PHOTO CREDIT: CLARA BONOMI
Reposted from Darby Bonomi PhD.. Darby Bonomi is a practicing psychologist and consultant that works with people of all ages to achieve lasting change and establish foundations for mental wellness. Darby combines her life-long experience in the equestrian world with her vast toolbox of psychological and coaching interventions. Riders of all levels and their families reclaim joy in the sport, leading the way to improved performance and better health.
These are anxious times. For all of us, plans and routines have been completely upended—indefinitely. We’re in limbo, wondering when we can resume some semblance of normal life and training. For serious athletes, this disruption challenges us physically, emotionally, and mentally.
How do I continue to train and develop myself when I don’t know when I will compete again?
How do I stay mentally in the game when I can’t ride, go to the gym, get coached, play with my team, etc?
How do I navigate around the abyss of anxiety and despair?
Is it possible to be positive?
Here are some ideas from the Association for Applied Sport Psychology, of which I am a member. I have edited their suggestions for brevity:
Talk it out: Identify people you trust who you feel can be sources of support and guidance during this time. Stay in touch with your coach and teammates via text, video, and social media. Mental health experts can help.
Consider how you want to continue engaging in your sport: While keeping the latest social distancing and general recommendations in mind, you may be able to continue training to a certain degree. You can use your new-found time to rest and recover, engage in other interests, manage school or work commitments, and/or continue training and maintaining your level of fitness.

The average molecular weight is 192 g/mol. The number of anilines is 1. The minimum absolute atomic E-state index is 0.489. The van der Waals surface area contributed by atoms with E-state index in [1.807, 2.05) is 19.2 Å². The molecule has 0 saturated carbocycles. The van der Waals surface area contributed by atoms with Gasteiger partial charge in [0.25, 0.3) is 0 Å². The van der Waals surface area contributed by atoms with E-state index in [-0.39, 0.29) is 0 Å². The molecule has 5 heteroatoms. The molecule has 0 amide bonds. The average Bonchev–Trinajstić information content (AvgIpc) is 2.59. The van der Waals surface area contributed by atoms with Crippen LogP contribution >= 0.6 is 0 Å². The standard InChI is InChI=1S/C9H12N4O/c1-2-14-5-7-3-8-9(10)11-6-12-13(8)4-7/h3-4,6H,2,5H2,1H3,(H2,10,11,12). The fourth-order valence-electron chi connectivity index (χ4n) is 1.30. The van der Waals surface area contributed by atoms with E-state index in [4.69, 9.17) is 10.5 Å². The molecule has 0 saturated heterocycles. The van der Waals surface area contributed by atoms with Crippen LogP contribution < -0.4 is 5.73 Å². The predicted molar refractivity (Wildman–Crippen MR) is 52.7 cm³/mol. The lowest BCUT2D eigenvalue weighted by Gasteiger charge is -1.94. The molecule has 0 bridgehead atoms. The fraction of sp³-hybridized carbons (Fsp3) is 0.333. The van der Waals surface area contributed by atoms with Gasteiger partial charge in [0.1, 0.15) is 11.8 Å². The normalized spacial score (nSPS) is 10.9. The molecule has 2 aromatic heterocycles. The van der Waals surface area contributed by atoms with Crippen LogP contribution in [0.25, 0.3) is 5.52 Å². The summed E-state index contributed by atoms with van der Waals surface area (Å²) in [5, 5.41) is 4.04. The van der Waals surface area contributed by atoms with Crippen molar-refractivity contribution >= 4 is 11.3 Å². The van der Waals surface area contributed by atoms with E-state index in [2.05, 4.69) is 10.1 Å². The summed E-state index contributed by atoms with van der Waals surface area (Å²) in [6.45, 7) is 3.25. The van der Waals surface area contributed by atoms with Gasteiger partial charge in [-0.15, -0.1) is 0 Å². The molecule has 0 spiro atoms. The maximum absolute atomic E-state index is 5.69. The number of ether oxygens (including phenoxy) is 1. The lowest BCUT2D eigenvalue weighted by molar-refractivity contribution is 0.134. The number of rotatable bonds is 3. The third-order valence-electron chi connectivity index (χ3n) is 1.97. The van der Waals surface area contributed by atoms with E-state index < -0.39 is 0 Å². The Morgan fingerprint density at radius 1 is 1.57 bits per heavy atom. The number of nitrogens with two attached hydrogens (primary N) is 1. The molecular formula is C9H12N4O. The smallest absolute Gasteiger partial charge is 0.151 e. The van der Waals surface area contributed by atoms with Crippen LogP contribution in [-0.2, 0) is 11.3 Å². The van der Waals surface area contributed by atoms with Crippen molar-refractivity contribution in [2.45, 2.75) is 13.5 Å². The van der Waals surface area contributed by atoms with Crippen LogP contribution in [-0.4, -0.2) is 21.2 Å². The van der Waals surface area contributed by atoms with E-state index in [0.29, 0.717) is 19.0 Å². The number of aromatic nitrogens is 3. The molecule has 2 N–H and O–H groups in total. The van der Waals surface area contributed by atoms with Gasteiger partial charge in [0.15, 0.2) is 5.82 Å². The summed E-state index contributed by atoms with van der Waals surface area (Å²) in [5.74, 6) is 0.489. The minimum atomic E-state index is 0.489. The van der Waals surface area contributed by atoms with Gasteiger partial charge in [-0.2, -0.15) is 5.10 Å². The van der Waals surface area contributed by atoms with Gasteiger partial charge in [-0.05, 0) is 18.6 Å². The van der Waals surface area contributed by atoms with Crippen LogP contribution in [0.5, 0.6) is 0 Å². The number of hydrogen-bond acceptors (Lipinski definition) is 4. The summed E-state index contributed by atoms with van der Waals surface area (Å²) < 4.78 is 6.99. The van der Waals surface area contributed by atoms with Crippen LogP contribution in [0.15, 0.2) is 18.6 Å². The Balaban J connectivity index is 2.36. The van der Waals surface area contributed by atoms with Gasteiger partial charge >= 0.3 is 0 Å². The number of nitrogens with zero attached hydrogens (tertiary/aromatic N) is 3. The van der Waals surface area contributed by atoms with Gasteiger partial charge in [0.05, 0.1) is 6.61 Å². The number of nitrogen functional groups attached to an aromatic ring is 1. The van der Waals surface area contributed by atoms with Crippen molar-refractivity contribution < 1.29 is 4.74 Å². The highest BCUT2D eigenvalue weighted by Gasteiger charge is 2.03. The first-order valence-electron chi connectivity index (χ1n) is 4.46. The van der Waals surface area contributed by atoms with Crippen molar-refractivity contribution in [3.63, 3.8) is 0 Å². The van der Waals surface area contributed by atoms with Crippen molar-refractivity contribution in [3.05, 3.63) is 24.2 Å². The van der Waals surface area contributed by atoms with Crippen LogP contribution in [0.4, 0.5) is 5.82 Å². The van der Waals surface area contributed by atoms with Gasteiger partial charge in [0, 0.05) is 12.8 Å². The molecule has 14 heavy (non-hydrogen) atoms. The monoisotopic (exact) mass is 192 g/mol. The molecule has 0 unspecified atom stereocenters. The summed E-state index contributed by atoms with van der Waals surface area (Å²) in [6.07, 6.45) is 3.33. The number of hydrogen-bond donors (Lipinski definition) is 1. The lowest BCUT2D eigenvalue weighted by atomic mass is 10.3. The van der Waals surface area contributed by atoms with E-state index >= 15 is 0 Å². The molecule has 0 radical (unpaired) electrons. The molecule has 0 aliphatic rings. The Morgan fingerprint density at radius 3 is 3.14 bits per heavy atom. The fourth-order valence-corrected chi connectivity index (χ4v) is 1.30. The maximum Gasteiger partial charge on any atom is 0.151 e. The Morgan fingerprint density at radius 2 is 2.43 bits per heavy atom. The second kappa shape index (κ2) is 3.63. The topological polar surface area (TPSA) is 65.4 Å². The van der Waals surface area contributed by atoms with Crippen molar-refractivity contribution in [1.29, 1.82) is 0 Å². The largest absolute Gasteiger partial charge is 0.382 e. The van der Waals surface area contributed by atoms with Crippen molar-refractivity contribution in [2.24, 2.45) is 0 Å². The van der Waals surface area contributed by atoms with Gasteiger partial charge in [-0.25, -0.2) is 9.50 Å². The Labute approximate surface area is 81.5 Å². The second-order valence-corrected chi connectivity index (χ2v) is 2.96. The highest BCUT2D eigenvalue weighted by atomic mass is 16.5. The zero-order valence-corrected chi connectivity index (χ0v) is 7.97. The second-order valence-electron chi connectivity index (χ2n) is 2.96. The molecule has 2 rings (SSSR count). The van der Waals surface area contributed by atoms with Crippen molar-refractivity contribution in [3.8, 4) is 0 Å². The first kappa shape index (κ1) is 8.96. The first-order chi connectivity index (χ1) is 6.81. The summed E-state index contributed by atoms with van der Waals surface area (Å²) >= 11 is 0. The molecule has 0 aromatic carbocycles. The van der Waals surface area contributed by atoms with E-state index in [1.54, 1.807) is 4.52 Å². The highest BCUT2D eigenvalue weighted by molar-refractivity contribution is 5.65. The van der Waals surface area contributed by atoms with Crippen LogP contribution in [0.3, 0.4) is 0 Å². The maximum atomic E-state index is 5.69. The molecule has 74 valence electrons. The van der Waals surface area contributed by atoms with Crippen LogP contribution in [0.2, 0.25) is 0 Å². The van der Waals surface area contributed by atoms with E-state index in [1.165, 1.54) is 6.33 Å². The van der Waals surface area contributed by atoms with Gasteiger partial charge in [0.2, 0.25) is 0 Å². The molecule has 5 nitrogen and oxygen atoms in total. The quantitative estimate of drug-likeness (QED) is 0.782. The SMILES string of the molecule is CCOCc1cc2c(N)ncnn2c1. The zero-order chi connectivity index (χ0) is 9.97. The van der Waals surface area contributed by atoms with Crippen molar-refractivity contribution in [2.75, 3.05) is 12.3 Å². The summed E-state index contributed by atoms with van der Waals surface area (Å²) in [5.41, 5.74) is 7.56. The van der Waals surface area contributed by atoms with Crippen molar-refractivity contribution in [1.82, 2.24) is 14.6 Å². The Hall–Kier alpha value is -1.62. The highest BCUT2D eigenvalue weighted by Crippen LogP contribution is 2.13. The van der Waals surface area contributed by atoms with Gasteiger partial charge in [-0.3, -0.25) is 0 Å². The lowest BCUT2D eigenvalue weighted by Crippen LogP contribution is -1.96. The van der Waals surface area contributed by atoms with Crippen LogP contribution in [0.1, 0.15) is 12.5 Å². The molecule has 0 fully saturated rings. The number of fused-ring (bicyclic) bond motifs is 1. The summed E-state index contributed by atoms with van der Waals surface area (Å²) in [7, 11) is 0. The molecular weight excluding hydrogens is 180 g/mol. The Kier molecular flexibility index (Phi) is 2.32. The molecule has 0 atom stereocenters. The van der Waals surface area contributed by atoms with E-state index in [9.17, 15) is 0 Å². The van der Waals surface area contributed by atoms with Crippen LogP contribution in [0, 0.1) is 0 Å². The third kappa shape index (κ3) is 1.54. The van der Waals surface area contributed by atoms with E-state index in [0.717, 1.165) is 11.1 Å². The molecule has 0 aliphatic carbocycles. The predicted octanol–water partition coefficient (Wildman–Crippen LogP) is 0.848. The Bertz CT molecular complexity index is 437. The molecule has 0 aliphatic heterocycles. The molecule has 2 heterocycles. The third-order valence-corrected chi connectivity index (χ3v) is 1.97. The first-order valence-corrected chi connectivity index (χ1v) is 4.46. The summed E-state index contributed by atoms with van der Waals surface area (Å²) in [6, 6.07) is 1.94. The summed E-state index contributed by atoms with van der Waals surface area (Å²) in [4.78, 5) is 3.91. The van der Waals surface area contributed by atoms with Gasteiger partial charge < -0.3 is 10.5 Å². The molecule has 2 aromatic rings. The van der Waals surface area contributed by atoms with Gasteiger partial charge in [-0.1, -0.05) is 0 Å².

Remember your “why": Even with no competition on the horizon, reflecting, remembering, and recommitting to your “why” can help you to remain positive and motivated while adapting to current restrictions.
Focus on physical and mental fitness: If you decide to continue investing in your training, it may be easier to continue improving flexibility, strength, and your mentality during this time. You can improve mental skills such as confidence, focus, goal setting, relaxation, or visualization as well.
Establish a daily routine: We have decent control over decisions we make about how we start and end our days as well as items we prioritize daily or weekly. Solidifying morning and evening routines, getting enough sleep, and deliberately incorporating other acts of self-care (e.g., journaling, engaging in personal hobbies, and eating nutritious foods) into our lives helps to partially reestablish feelings of control and comfort while supporting our health and well-being.
While these are all valuable guidelines, I would draw your attention to #3.
Remember your WHY.
At my core, what am I about? Why am I here? Why do I do what I do?
Have a long term, big picture point of view. This crisis will pass, and we will all be changed by it. Staying connected to our why will keep us oriented during this uncertain time.
We’re in this together. If you need support, please reach out by email, phone or text. I am here.
My why is to help you.